Archive for ‘School’

May 17, 2012

Too Shy for Show and Tell

Title: Too Shy for Show and Tell

Author: Beth Bracken
Illustrator: Jennifer Bell

Publisher: Picture Window Books, 2012
Book Type: Fiction
Ages: 3-6
Themes: Shyness, School

Excerpt:

“Sam was a quiet boy. Nobody knew much about him.

Sam loved trucks, but nobody knew that.”

Synopsis (from Capstone website):

Sam is a quiet little boy who hates show-and-tell. Just thinking about it makes his stomach hurt. Sam must find a way to conquer his fear of show-and-tell.

Activities:

Show and tell of course.

Games for shy kids for getting kids to interact in a non-competitive environment.

Shykids is a website that discusses shyness in kids/teens and resources on how to help.

Why I Like This Book:

Perfect book for young children. The basic plot surrounds Sam’s fear of public speaking, however there is a deeper underlying theme about opening up to people around you and friendship. In the opening scene, a sad Sam is keeping to himself not saying hi to anyone as he walks to school. Nobody knows anything about Sam or what he likes. In contrast the end scene, shows a happy Sam waving good-bye to his friends as he heads home.

The author effectively uses short, simple sentences to emotionally connect to Sam. The reader will immediately be able to feel Sam’s fears and concerns, and will cheer for Sam in the end. The illustrations are visually appealing with a soft sketch-like feel and the animals have a roundness to them. Both qualities bring a warm endearing quality to the cast of characters.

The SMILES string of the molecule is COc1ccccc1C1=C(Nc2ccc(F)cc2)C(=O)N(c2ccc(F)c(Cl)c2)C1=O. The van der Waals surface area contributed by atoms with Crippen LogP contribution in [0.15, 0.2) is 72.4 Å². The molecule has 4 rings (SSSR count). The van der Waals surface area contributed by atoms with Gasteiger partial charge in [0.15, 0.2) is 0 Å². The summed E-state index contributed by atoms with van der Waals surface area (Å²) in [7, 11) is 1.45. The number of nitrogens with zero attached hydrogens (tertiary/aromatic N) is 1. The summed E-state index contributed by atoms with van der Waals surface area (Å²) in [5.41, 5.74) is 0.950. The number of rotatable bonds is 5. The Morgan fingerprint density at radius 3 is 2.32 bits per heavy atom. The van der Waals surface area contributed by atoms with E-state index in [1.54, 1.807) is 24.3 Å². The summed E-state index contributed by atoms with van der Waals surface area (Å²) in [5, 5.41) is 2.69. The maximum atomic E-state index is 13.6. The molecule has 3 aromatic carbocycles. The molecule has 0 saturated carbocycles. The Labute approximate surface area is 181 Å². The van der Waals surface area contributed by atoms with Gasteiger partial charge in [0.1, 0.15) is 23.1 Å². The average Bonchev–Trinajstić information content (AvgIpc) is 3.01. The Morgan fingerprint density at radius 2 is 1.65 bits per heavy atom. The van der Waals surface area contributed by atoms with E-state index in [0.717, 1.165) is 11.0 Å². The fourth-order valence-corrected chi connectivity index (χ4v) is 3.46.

This book is part of Capstone’s Little Boost series, that look to tackle early life lessons in a funny relatable manner. Check out the other books.

This review is part of Susana Leonard Hill’s Perfect Picture Book series. Visit her site to see the other books recommended.

Picture Book Details:

As an aspiring PB writer, I often analyze a book for its text and illustrations to learn from it. Here are some of the details I liked from this book:
– The opening and closing scenes of Sam going to school/home being sad/happy. Nice parallels.
– Mention of the truck, cake, and dogs in the beginning, that later tie into the ending.
– Repetitive use of the line “Everyone clapped when he was done.” after each kid did his show-and-tell. This helps build up Sam’s confidence for show-and-tell and gives the young reader confidence that everything is going to be okay.
– Otto saying “weaf” instead of “leaf.” Realistic speech, young kids (like my 4year old) often have a hard time with L’s and R’s. Also it shows Sam that is okay to do be imperfect.

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